The Cleveland Guardians’ beautiful, chaotic season
The Minnesota Twins have had enough of the Guardians, but Cleveland fans are becoming an insatiable bunch.
One day after Josh Naylor carried Cleveland to victory, the Guardians walked off Minnesota again on Thursday. As Andrés Giménez’s two-run shot sailed over the fence, longtime Twins broadcaster Dick Bremer sighed and declared:
“I think we’ve had enough of the Cleveland Guardians.”
I can’t blame him for feeling that way. Even though Minnesota holds a one-game lead over the Guardians, Cleveland is winning the season series, 6-5. In a year where the other AL Central teams are underperforming, it’s becoming a two-team race, and the Twins are struggling.
Even more pressing is the fact that the Twins have surrendered leads in three of their past five games against the Guardians. Their bullpen has let them down, especially since Minnesota was tied with Cleveland prior to Giménez’s dinger and, on Wednesday, scored three runs in the 10th before their relievers gave up four.
I can understand why Dick Bremer is tired of Cleveland. But I certainly am not.
This squad is the definition of chaos. They had a six-series period where they either swept their opponent or their opponent swept them. Then they ducked under .500 for a while. Then they won 15 of 19 games. Then they lost six of seven. Now, they’ve taken a second consecutive series from their primary divisional rival. Go figure.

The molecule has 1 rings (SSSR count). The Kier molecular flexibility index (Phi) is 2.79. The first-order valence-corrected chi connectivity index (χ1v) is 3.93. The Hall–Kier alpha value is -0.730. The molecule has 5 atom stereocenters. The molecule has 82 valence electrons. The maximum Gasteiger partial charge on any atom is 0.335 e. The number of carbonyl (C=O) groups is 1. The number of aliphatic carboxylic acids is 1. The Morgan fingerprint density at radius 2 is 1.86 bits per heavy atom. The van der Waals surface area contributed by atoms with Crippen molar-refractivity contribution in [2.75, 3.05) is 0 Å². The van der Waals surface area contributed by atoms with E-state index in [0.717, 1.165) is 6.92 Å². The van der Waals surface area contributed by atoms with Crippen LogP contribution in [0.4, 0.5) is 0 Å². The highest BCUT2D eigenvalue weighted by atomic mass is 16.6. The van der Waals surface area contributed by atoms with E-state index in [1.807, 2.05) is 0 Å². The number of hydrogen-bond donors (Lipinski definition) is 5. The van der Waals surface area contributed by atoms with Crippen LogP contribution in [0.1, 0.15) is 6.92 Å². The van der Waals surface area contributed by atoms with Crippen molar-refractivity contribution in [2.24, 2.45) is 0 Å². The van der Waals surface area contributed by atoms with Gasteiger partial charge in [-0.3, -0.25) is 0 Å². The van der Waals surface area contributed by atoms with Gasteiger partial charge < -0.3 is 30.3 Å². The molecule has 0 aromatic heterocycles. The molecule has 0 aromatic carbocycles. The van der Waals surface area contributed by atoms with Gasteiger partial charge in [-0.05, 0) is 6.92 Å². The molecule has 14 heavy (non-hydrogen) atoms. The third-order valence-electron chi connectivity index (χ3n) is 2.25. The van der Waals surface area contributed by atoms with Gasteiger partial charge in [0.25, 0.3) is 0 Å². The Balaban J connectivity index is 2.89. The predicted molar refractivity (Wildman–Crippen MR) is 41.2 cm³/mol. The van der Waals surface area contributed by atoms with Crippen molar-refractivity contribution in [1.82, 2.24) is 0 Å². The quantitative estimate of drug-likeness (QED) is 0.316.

The uncertainty surrounding the team is equally important. José Ramírez is as close to a sure thing as you get outside of one particular Angels outfielder, but the rest of the team is young – younger than even the youngest Triple-A rosters, if you can believe that. The Guardians have a number of surprise stars, including players like Giménez and Amed Rosario, who have improved since last season.
Things get even murkier when we realize that Guardians teams are rarely in their final form by this time of year. Seventy-three games in, the Guardians have had essentially the same record every season since 2016 (excluding 2020, when they didn’t play 73 games). The most wins they’ve had at the 73-game mark was 43 (in 2016), and the fewest was 39 (this season, 2019, and 2017). Guardians teams rarely show their true colors before July or even August.
In other words, we have no idea what this roster will do.
Are they contenders? Are they lucky? There’s no way to know right now. The next month of roster moves and trades is critical. It might single-handedly determine if Cleveland fans will have games to attend this October.
The only thing I know: I certainly haven’t had enough of the Cleveland Guardians. Not even close.